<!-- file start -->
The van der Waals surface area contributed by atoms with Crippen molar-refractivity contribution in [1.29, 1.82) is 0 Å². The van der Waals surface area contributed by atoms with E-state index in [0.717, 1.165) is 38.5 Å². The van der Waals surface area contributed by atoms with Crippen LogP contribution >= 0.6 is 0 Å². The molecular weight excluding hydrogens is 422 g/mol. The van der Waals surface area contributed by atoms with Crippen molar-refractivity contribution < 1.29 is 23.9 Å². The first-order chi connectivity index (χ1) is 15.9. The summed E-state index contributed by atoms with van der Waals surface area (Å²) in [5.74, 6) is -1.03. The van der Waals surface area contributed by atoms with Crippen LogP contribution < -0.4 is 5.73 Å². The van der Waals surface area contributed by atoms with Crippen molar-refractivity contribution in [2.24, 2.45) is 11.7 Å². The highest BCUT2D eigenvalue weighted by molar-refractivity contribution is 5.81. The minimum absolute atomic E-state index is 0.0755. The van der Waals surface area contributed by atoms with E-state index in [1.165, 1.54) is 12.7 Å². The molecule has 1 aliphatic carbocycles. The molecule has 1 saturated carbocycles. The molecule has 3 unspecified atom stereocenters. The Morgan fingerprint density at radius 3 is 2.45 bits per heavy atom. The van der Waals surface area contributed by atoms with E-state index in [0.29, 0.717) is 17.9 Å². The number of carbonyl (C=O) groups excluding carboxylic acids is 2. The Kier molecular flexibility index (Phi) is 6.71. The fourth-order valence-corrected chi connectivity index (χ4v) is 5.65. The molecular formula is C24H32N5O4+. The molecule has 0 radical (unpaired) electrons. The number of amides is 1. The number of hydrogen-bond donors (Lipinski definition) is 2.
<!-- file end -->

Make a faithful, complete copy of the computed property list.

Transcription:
The van der Waals surface area contributed by atoms with Crippen molar-refractivity contribution in [1.29, 1.82) is 0 Å². The van der Waals surface area contributed by atoms with E-state index in [0.717, 1.165) is 38.5 Å². The van der Waals surface area contributed by atoms with Crippen LogP contribution >= 0.6 is 0 Å². The molecular weight excluding hydrogens is 422 g/mol. The van der Waals surface area contributed by atoms with Crippen molar-refractivity contribution < 1.29 is 23.9 Å². The first-order chi connectivity index (χ1) is 15.9. The summed E-state index contributed by atoms with van der Waals surface area (Å²) in [5.74, 6) is -1.03. The van der Waals surface area contributed by atoms with Crippen LogP contribution < -0.4 is 5.73 Å². The van der Waals surface area contributed by atoms with Crippen molar-refractivity contribution in [2.24, 2.45) is 11.7 Å². The highest BCUT2D eigenvalue weighted by molar-refractivity contribution is 5.81. The minimum absolute atomic E-state index is 0.0755. The van der Waals surface area contributed by atoms with E-state index in [1.165, 1.54) is 12.7 Å². The molecule has 1 aliphatic carbocycles. The molecule has 1 saturated carbocycles. The molecule has 3 unspecified atom stereocenters. The Morgan fingerprint density at radius 3 is 2.45 bits per heavy atom. The van der Waals surface area contributed by atoms with E-state index in [0.29, 0.717) is 17.9 Å². The number of carbonyl (C=O) groups excluding carboxylic acids is 2. The Kier molecular flexibility index (Phi) is 6.71. The fourth-order valence-corrected chi connectivity index (χ4v) is 5.65. The molecular formula is C24H32N5O4+. The molecule has 0 radical (unpaired) electrons. The number of amides is 1. The number of hydrogen-bond donors (Lipinski definition) is 2.